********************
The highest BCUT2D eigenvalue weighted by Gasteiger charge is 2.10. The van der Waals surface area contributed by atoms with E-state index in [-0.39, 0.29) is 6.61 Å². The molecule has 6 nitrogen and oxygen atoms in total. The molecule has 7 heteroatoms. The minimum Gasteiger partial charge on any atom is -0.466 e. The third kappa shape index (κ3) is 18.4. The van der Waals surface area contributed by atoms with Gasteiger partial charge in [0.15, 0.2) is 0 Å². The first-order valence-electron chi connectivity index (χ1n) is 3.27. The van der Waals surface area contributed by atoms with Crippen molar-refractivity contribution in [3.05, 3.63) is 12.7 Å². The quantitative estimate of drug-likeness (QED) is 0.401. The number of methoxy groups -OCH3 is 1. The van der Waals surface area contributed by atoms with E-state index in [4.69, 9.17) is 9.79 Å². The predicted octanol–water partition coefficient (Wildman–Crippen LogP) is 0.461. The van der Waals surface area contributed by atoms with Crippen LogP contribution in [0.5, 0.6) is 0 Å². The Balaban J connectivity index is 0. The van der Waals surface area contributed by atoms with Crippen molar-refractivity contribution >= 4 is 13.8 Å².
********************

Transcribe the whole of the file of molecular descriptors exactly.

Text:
The highest BCUT2D eigenvalue weighted by Gasteiger charge is 2.10. The van der Waals surface area contributed by atoms with E-state index in [-0.39, 0.29) is 6.61 Å². The molecule has 6 nitrogen and oxygen atoms in total. The molecule has 7 heteroatoms. The minimum Gasteiger partial charge on any atom is -0.466 e. The third kappa shape index (κ3) is 18.4. The van der Waals surface area contributed by atoms with Gasteiger partial charge in [0.15, 0.2) is 0 Å². The first-order valence-electron chi connectivity index (χ1n) is 3.27. The van der Waals surface area contributed by atoms with Crippen molar-refractivity contribution in [3.05, 3.63) is 12.7 Å². The quantitative estimate of drug-likeness (QED) is 0.401. The number of methoxy groups -OCH3 is 1. The van der Waals surface area contributed by atoms with E-state index in [4.69, 9.17) is 9.79 Å². The predicted octanol–water partition coefficient (Wildman–Crippen LogP) is 0.461. The van der Waals surface area contributed by atoms with Crippen LogP contribution in [0.5, 0.6) is 0 Å². The Balaban J connectivity index is 0. The van der Waals surface area contributed by atoms with Crippen molar-refractivity contribution >= 4 is 13.8 Å².